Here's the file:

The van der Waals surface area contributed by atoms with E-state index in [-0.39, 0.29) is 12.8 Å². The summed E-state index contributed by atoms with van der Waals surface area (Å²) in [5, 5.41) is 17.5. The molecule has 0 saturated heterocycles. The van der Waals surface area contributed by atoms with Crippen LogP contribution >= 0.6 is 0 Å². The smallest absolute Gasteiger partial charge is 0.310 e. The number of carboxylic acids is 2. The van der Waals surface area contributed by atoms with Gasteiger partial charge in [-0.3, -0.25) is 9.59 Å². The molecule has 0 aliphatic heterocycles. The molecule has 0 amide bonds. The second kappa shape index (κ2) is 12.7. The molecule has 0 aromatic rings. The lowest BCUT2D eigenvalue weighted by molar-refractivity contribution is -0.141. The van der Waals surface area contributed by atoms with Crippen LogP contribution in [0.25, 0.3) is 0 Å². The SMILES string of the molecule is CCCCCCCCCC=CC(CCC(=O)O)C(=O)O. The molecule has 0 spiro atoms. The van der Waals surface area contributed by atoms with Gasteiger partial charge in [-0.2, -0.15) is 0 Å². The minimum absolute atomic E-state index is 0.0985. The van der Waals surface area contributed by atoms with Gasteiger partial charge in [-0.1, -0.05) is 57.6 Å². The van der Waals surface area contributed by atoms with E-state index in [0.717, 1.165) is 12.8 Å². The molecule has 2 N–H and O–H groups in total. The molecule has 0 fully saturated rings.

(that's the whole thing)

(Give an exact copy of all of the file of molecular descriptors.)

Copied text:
The van der Waals surface area contributed by atoms with E-state index in [-0.39, 0.29) is 12.8 Å². The summed E-state index contributed by atoms with van der Waals surface area (Å²) in [5, 5.41) is 17.5. The molecule has 0 saturated heterocycles. The van der Waals surface area contributed by atoms with Crippen LogP contribution >= 0.6 is 0 Å². The smallest absolute Gasteiger partial charge is 0.310 e. The number of carboxylic acids is 2. The van der Waals surface area contributed by atoms with Gasteiger partial charge in [-0.3, -0.25) is 9.59 Å². The molecule has 0 aliphatic heterocycles. The molecule has 0 amide bonds. The second kappa shape index (κ2) is 12.7. The molecule has 0 aromatic rings. The lowest BCUT2D eigenvalue weighted by molar-refractivity contribution is -0.141. The van der Waals surface area contributed by atoms with Crippen LogP contribution in [0.25, 0.3) is 0 Å². The SMILES string of the molecule is CCCCCCCCCC=CC(CCC(=O)O)C(=O)O. The molecule has 0 spiro atoms. The van der Waals surface area contributed by atoms with Gasteiger partial charge in [-0.2, -0.15) is 0 Å². The minimum absolute atomic E-state index is 0.0985. The van der Waals surface area contributed by atoms with Gasteiger partial charge in [-0.1, -0.05) is 57.6 Å². The van der Waals surface area contributed by atoms with E-state index in [0.717, 1.165) is 12.8 Å². The molecule has 2 N–H and O–H groups in total. The molecule has 0 fully saturated rings.